ganization plans. At noon the
delegates enjoysd an informal
At the afternoon session fra
tertial greetings wera brought lo
the league by Mrs. Norman F.
Coleman from the American As
sociation of University women;
Mrs. J. F. Hill from the YParent
Teacher association and the Ore
son Congress of Mothers; Mrs.
.1 Bishop Tingle from the Eugene
league and American Association
of University Women; Mrs. John
A. Keating from the state Daugh
ters of the American Revolution.
Restraining Order Made
Permanent Against Miners
TACOMA, Wash.. Nov. 18.
Temporary restraining orders is
sued last month against District
No. 10 of the United Mine Work
ers of America, tr, officers and
members, and Wilkeson, Wash.,
local No. 2634, prohibiting inter
ference by union members with
the employes of the Wilkeson
Coal & Coke company was mado
permanent today by order of
Judire M. L. Clifford in the super
ior court here.
The permanent order permits
the defendants to converse peace
ably with the employes and offi
cers of the coal company but pro
hibits them frim intimidating,
threatening or insulting them in
any manner "which might lead to
breach of the peace." The bonds
previously given by the defendants
in the action were ordered by the
court to remain in force. Attor
neys for the mine workers an-
x .x - xT7C vM- xSVxx; I
LADD & BUSH, BANKERS
General Banking Business
Office Hours from
Railway, Light and
nounced that an appeal will be
The restraining order was re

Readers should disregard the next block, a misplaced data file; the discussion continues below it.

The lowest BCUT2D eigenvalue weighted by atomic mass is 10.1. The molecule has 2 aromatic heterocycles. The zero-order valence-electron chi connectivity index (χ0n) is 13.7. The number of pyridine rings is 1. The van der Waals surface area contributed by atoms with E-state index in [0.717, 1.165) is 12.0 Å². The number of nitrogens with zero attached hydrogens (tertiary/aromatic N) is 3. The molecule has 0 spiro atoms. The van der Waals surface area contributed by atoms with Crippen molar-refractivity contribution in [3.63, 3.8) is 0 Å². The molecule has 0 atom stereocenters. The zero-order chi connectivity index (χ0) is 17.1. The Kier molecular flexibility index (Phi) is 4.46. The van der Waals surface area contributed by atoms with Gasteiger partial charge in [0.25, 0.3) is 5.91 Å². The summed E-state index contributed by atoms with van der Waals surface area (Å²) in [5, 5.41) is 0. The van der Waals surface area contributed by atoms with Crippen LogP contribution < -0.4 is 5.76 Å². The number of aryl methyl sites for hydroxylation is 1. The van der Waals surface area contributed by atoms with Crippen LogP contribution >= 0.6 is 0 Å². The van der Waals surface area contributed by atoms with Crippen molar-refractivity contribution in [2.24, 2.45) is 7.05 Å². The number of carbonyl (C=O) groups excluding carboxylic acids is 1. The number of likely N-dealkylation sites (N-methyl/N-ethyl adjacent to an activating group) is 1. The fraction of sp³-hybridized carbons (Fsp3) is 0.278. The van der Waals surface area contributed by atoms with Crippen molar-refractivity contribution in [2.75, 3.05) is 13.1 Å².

quested by coal operators when
the mines in this county reopened
wit hnon-unlon crews following a
strike and shutdown or several
Roseburg Turkey Market
Shifty All Day Friday
ROSEBURG. Or., Nov. 18.
The turkey market opened at 40
cents today but a short time lat?r
took a drop, which resulted In
weak and unsettled condition.
Very little cash buying was done
throughout the day, practically
all turkeys being sold on a buy
ers receipt, subject to the beit
market price. Cash deals this
morning, following the break,
went at 35 cents, and this after
noon several deals at cents
were made, and at the closing
time this evening 38 cents ap-p
peared to be the general price.
Outside buyers-refused to go over
35 cents. Most of the turkeys
went to local dealers or to the
THIS PUZZLE '
WIN A DIG CASH PRIZE
RaarraDt taa fifvrat'' la taa afcaTi
quart in suah s ,ma ear that biy wll
count ii tYary : way' anjl and j 01 foot
anawor. toffrthar vitb ar ' aaaaa mmi
addrtaa, and it It ia eorract, Wa wlU a),
ooca mail ycftt mafaif iceot thraa-aok
uU road nap sad 1920 eanaoa afithi
tat of tbeton. and full particvlara
on aimpU eonditioa taat' yoa meat fal
fill torfher with as TTtuatratad pru
lilt. Thia conditio it vary oaajr and
need not coat yon oaa cent of your owa
vnonay it la merely a natter of aaeariaa
two annurl aubaeripttotie. (S1.00 aera)
to tha PACIFIC HOMESTEAD, taa aid
eat and beat weekly farm mafatina Dab
liabad la tho Pacifte Nortaweat. '
How to Send Your Solutions
Caa only oaa aide at taa papa that
nontajna the aslutioa and put year Kama
and add real oa tho vppar rlfht head
Three Independent jndxaa, aaving" a
eonnection with thia firm will award tht
priiaa, and tho anawer (a la In v 160 point;
will take tba firat priae. Ym will gef
100 pointa for oilvlng tho pnaala, 40 wit
bo awarded for general appearance, etyte,
apelling, punctuation, etc 10 pointa fo
hand writing, -and 100 pointa for fnlfili
ing tho condition! of tho eontetL
Tha announcement of tho prlae trim
aera ed tha oorraet aolotioa will : b
printed at tha eloao of tho onteat, a
a copy mailed to each perVa aendtnl
in a aolution. V
Thia aplendid offer will only be good
for a limited time, ao aend la year at
uttoa rignt away
Faasle Ooatoat Edttot
, -, . ' ,
THE PACIFIC HOMESTEAD
SALEM. OREGON ' '
10 a. m. to 3 p. m.
We are giving spe
cial prices on all
during this sale to
gether with libera
terms of payment
the weather is good be looks tor